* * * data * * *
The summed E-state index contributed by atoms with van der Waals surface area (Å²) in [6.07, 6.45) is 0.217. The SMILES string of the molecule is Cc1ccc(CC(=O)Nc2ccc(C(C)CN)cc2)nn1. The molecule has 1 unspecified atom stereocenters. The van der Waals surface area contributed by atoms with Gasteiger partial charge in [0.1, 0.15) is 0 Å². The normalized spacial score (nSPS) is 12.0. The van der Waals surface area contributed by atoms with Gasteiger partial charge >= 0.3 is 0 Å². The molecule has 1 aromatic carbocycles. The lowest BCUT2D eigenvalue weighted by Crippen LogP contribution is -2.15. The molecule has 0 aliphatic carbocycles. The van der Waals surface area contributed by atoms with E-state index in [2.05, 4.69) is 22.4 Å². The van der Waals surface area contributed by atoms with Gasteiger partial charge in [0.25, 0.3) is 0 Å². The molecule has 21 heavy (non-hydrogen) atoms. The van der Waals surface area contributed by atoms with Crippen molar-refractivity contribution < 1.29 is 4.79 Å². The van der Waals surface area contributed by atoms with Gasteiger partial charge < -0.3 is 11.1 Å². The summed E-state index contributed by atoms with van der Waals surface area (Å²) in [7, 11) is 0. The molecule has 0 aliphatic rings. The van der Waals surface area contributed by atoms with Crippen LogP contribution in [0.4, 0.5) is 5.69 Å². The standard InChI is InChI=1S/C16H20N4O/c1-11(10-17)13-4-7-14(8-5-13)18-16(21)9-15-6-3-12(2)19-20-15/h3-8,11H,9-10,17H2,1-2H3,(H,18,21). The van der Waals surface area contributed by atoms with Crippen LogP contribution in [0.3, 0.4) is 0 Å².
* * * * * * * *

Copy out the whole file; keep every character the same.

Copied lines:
The summed E-state index contributed by atoms with van der Waals surface area (Å²) in [6.07, 6.45) is 0.217. The SMILES string of the molecule is Cc1ccc(CC(=O)Nc2ccc(C(C)CN)cc2)nn1. The molecule has 1 unspecified atom stereocenters. The van der Waals surface area contributed by atoms with Gasteiger partial charge in [0.1, 0.15) is 0 Å². The normalized spacial score (nSPS) is 12.0. The van der Waals surface area contributed by atoms with Gasteiger partial charge >= 0.3 is 0 Å². The molecule has 1 aromatic carbocycles. The lowest BCUT2D eigenvalue weighted by Crippen LogP contribution is -2.15. The molecule has 0 aliphatic carbocycles. The van der Waals surface area contributed by atoms with E-state index in [2.05, 4.69) is 22.4 Å². The van der Waals surface area contributed by atoms with Gasteiger partial charge in [0.25, 0.3) is 0 Å². The molecule has 21 heavy (non-hydrogen) atoms. The van der Waals surface area contributed by atoms with Crippen molar-refractivity contribution < 1.29 is 4.79 Å². The van der Waals surface area contributed by atoms with Gasteiger partial charge < -0.3 is 11.1 Å². The summed E-state index contributed by atoms with van der Waals surface area (Å²) in [7, 11) is 0. The molecule has 0 aliphatic rings. The van der Waals surface area contributed by atoms with Crippen LogP contribution in [0.4, 0.5) is 5.69 Å². The standard InChI is InChI=1S/C16H20N4O/c1-11(10-17)13-4-7-14(8-5-13)18-16(21)9-15-6-3-12(2)19-20-15/h3-8,11H,9-10,17H2,1-2H3,(H,18,21). The van der Waals surface area contributed by atoms with Crippen LogP contribution in [0.3, 0.4) is 0 Å².